The Pennsylvania Superior Court has further observed that "[b]ad faith claims are fact specific and depend on the conduct of the insurer vis à vis the insured." Condio v. Erie Ins. Exchange, 899 A.2d 1136, 1143 (Pa. Super. Ct. 2006) (citing Williams v. Nationwide Ins. Co., 750 A.2d 881, 887 (2000)). Thus, since the statute is not limited to an insurer's bad faith in denying a claim, a plaintiff may also successfully assert an action for an insurer's bad faith in investigating a claim, O'Donnell v. Allstate Ins. Co., 734 A.2d 901, 906 (Pa. Super. Ct. 1999), such as a failure to conduct a "sufficiently thorough" investigation to yield a reasonable foundation for its action based upon available information, Giangreco v. U.S Life Ins. Co., 168 F.Supp.2d 417, 423 (E.D. Pa. 2001), and failure to communicate with the claimant. Romano v. Nationwide Mut. Fire Ins. Co., 646 A.2d 1228, 1232 (Pa. Super. Ct. 1994) (citing 3 Appleman, Ins. Law & Practice § 1612 (1967 & Supp. 1991)); see also Johnson v. Progressive Ins. Co., 987 A.2d 781, 784 (Pa. Super. Ct. 2009). In addition, "[d]elay is a relevant factor in determining whether bad faith has occurred, " Kosierowski v. Allstate Ins. Co., 51 F.Supp.2d 583, 588 (E.D.Pa.1999) (citing Klinger v. State Farm Mut. Auto Ins. Co., 115 F.3d 230, 234 (3d Cir. 1997)); see Gallatin Fuels, Inc. v. Westchester Fire Insurance Co., 244 F.App'x 424 (3d Cir. 2007) (nonprecedential) (insurer found liable for bad faith absent duty of coverage on the grounds that it "dragged its feet in the investigation of the claim, hid information from the insured, and continued to shift its basis for denying the claims.").

Still, however, negligence or bad judgment does not constitute bad faith. Brown v. Progressive Ins. Co., 860 A.2d 493, 501 (Pa. Super. Ct. 2004) (citing Adamski v. Allstate Ins. Co., 738 A.2d 1033, 1036 (Pa. Super. Ct. 1999)). Rather, "[t]o support a finding of bad faith, the insurer's conduct must be such as to ‗import a dishonest purpose.‘ In other words, the plaintiff must show that the insurer breached its duty of good faith through some motive of self-interest or ill will." Id. (quoting Adamski, 738 A.2d at 1036).

In their complaint, Plaintiffs state that their bad faith claim is based on the factual background as well as the following: (1) Companion‘s delay of payment for Tracy‘s claim, resulting in economic harm; (2) Companion‘s denial of Tracy‘s use and benefit of monies to which he was entitled; (3) Companion‘s misplaced interest; (4) Companion‘s act of engaging in post-claim underwriting; and (5) Companion‘s decision to rescind the policy without a reasonable basis and in violation of the Patient Protection and Affordable Care Act.[4] Doc. 1 at ¶¶ 35, 37(a)-(h).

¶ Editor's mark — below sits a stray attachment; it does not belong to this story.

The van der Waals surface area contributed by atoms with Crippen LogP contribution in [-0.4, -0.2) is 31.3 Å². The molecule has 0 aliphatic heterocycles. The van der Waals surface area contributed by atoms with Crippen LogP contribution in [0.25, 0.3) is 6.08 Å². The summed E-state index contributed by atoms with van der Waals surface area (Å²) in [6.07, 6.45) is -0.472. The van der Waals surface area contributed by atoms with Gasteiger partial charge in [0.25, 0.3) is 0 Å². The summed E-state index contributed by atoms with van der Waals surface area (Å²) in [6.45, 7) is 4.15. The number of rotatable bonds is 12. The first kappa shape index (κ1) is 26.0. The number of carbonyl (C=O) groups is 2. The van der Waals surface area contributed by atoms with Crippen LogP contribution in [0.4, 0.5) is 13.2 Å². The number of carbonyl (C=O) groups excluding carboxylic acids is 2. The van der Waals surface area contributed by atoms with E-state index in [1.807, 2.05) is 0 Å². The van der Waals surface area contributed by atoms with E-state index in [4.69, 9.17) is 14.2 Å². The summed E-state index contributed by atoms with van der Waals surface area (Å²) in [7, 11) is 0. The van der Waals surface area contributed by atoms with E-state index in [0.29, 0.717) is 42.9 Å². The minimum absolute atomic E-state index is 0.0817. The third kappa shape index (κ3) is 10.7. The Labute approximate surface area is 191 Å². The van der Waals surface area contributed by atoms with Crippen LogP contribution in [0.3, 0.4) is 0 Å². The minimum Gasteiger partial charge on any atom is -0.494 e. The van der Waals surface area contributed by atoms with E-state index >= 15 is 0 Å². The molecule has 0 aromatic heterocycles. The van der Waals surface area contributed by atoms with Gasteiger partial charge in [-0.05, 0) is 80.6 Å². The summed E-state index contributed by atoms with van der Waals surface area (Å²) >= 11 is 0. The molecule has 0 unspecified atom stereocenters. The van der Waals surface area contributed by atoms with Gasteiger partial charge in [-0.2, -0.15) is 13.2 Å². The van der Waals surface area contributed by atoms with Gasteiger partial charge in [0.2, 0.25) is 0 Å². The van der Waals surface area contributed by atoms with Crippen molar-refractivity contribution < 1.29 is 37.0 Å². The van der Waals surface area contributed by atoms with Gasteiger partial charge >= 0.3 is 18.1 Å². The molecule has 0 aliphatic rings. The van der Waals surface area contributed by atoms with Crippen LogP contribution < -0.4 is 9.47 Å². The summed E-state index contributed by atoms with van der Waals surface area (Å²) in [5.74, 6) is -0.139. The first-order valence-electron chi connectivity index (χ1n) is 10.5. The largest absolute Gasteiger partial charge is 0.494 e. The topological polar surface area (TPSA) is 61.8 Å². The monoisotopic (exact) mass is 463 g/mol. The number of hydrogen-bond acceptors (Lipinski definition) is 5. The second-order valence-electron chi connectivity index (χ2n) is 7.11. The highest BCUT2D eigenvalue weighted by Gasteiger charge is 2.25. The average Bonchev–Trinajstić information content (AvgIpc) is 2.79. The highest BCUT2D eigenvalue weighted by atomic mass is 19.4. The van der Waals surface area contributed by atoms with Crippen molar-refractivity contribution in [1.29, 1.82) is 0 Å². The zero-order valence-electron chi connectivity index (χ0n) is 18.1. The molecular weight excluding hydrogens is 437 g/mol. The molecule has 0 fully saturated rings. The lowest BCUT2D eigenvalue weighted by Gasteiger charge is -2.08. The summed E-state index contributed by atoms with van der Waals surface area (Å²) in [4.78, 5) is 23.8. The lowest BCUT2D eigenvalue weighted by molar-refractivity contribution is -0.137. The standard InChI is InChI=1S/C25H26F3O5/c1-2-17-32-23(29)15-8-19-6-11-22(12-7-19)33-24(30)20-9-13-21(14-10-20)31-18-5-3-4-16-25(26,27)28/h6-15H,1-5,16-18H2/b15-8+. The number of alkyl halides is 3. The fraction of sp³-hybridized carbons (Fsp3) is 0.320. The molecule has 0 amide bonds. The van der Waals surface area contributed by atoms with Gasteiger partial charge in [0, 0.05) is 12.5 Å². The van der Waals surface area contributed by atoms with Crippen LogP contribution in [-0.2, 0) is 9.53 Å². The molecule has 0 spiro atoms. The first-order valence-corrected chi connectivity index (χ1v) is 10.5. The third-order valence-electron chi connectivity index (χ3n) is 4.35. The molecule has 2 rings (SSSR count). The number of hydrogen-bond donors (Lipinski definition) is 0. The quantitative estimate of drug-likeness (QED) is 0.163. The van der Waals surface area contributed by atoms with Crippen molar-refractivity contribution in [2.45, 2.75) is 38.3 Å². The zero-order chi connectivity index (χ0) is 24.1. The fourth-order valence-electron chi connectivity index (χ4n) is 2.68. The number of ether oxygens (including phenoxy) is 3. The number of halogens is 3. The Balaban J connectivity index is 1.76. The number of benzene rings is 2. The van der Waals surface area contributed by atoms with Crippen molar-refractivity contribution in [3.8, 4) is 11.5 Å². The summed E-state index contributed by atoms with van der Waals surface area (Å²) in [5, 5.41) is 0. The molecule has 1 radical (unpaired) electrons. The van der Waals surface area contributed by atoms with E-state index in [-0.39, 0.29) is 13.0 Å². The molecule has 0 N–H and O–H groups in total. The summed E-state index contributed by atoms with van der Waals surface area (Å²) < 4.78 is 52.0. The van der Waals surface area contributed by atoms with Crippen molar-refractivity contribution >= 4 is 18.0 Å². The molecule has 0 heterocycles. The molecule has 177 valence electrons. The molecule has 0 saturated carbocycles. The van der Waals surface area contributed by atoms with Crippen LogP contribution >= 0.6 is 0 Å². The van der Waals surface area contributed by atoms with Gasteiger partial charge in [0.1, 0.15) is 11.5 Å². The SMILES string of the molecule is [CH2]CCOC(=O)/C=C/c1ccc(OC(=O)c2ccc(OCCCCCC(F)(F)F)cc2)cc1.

Before reaching the merits, there are threshold procedural questions that must be addressed. In support of its motion to dismiss, Companion contends that Doc. 9-1 [Exh. A and B], can be considered because they strike at the heart of the plaintiffs‘ bad faith claim; Exhibit A is an electronic copy of an insurance application allegedly filled out by the plaintiffs, and Exhibit B contains copies of Tracy‘s medical records. As such, I must determine whether this motion should be converted to a summary judgment motion pursuant to Fed.R.Civ.P. 56 and, if not, whether I can consider the exhibits as part of Companion‘s motion under Fed.R.Civ.P. 12(b)(6).

With respect to the first issue, it is unclear whether the parties have engaged in any meaningful discovery. Moreover, although Companion has appended exhibits to their brief, it has not attached any affidavits attesting to their authenticity. Such proof is necessary in to present this evidence on a motion for summary judgment. See In re Mezvinsky, 265 B.R. 681, 693 n. 19 (Bankr. E.D. Pa. 2001)(citing Berk v. Ascott Inv. Corp., 759 F.Supp. 245, 249 (E.D. Pa. 1991)("Documents attached to a summary judgment brief, absent affidavit support attesting to their validity, are not evidence.")); see also Nolla Morell v. Riefkohl, 651 F.Supp. 134, 140 (D. Puerto Rico 1986) (excluding on summary judgment documents filed by defendants unaccompanied by affidavits attesting to their validity). If I am ever to consider a motion for summary judgment in this matter, I would prefer to do so with properly authenticated documents and a full record compiled after an appropriate discovery period. I shall, therefore, treat Companion‘s current motion as one seeking dismissal under Rule 12(b)(6).